American Movie Classics Visits The Homes Of Gary Cooper, Cary Grant, Frank Sinatra And More With The Premiere Of ‘Legendary Hollywood Homes II’ On Tuesday, December 12

Episode Premieres Saturday, December 30 to Celebrate 30th Anniversary of Academy-Award® Winning Film

BETHPAGE, N.Y., November 3, 2000 – From Beverly Hills to Palm Springs, from modern aesthetics to Spanish Revival, the private domiciles of entertainment’s elite are cherished sanctuaries, offering refuge from the spotlight in an environment that reflects their personal taste and style. On Tuesday, December 12, at 10:00 PM (ET), AMERICAN MOVIE CLASSICS offers viewers a personal tour of four celebrity residences when it presents LEGENDARY HOLLYWOOD HOMES II. The one-hour special, narrated by Sally Kellerman, captures some of the complexity of icons like Gary Cooper and Cary Grant, whose homes were not what their fans might have expected, and the glamour of Frank Sinatra and Liberace, whose Palm Springs estates mirrored their well-known personas.

LEGENDARY HOLLYWOOD HOMES II reveals what attracted each star to each dwelling and details the architectural history of each stunning home, illustrated by still photos and video clips of the houses throughout the years. The homes as they were lived in are brought to life through the personal recollections of friends, family and staff who spent time in them – including Cooper’s daughter, Maria Cooper Janis, Grant companion Maureen Donaldson, Sinatra’s personal valet George Jacobs and Liberace’s private nurse, Norma Gerber – while Palm Springs writer Howard Johns and architects Fran Offenhauser and Stewart Williams offer a historical perspective. Current owners describe how they feel about living in such renowned homes.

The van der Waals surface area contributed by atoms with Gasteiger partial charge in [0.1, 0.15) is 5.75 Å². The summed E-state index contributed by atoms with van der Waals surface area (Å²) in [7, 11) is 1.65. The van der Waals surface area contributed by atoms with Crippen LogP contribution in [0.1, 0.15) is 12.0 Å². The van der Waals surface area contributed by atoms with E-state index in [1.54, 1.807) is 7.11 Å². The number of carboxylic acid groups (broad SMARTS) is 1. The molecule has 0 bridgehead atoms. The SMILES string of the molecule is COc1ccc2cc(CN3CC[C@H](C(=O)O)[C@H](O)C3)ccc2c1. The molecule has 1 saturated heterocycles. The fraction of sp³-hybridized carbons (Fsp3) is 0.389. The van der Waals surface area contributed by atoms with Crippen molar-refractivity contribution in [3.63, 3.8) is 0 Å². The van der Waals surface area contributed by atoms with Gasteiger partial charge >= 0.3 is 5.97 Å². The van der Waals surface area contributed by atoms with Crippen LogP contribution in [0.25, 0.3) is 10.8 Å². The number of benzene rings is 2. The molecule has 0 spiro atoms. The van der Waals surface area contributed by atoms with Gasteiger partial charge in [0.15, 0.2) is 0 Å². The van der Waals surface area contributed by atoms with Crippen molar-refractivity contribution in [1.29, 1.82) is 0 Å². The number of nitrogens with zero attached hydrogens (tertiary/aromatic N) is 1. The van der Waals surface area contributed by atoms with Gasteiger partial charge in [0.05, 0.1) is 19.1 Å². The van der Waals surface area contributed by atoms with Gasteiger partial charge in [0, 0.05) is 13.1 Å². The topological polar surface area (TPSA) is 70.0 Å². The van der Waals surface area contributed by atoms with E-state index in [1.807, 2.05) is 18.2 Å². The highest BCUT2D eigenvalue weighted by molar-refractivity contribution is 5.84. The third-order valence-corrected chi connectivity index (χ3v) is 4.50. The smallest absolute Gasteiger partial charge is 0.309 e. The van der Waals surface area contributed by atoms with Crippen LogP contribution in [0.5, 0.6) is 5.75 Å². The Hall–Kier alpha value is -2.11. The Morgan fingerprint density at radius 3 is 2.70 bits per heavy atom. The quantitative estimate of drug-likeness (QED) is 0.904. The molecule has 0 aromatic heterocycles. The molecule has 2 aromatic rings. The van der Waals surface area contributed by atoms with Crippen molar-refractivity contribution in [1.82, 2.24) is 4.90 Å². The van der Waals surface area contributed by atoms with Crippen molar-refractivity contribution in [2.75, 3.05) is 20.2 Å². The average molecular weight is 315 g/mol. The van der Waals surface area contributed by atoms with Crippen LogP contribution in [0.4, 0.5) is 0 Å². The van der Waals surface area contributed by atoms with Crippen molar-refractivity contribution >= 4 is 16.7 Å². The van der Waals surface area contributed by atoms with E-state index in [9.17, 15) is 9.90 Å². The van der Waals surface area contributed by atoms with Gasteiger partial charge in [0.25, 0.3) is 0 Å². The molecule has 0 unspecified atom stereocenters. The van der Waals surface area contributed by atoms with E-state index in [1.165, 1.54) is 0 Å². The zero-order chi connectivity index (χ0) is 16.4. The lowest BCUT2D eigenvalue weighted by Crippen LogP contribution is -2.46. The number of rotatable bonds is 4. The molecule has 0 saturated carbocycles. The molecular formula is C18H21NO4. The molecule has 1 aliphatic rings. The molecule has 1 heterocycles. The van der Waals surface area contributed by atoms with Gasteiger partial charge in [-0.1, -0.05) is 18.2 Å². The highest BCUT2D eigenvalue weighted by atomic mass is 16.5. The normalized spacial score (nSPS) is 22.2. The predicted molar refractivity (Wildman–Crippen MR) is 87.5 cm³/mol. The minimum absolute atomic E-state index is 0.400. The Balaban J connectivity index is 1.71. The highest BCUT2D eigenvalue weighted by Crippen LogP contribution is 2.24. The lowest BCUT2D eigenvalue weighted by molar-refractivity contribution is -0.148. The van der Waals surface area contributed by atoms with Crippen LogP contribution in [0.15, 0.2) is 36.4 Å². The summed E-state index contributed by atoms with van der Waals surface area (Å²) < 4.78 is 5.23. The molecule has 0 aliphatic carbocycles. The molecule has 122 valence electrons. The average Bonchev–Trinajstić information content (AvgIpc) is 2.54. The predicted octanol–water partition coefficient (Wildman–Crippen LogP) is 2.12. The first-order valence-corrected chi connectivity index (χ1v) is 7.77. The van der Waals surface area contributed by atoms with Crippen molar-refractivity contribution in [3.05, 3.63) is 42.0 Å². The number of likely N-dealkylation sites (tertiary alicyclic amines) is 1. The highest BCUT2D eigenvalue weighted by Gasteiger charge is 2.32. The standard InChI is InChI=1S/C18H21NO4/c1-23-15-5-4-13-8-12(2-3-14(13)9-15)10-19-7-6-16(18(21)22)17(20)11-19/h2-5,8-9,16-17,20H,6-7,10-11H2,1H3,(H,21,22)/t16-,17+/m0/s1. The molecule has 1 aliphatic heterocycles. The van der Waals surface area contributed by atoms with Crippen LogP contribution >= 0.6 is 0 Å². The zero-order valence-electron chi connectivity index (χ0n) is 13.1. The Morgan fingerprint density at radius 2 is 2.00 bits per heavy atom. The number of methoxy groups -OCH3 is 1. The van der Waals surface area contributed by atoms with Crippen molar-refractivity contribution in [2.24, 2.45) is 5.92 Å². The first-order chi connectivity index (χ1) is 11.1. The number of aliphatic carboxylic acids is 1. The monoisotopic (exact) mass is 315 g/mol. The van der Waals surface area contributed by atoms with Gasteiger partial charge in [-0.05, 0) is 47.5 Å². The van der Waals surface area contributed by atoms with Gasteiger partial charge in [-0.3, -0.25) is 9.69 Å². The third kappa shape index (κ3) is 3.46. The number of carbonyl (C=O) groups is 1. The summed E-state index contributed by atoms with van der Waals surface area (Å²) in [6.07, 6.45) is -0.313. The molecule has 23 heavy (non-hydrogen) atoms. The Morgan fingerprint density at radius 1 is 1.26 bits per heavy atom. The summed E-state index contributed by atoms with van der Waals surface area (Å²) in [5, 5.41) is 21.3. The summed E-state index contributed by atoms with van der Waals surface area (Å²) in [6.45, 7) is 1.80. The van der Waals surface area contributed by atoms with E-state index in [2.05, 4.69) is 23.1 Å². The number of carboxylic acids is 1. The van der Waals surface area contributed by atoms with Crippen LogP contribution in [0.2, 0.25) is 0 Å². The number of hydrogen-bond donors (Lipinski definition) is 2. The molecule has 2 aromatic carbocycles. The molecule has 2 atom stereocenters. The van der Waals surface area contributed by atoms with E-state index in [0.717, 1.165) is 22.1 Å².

At first glance, Gary Cooper’s unconventional modern home belies the actor’s image as a paragon of traditional American values. But in fact, the simplicity and elegant clean lines of its design and its harmony with the surrounding landscape are in tune with the Montana-born actor’s unassuming nature. Cooper and his wife Rocky commissioned the 6,000-square-foot home in 1955 from prominent California architect Quincy Jones, who was known for his modernistic style. The couple had only recently reunited after a three-year separation during which Cooper was involved with actress Patricia Neal. Because the Coopers were fond of entertaining, Jones made the centerpiece of the house a 55-foot-long living room with an angled ceiling that rose to 16 feet at one end. A glass and wood wall on one side afforded a sweeping view of the backyard and the canyon beyond. Cooper’s daughter, Maria Cooper Janis, recalls evenings when friends like Frank Sinatra and Judy Garland gathered around the family piano. The Coopers spent six joyous years in the home, but after Cooper’s death in 1961, Rocky sold the property and returned with Maria to New York. The house simply would be too large and lonely without “Coop.”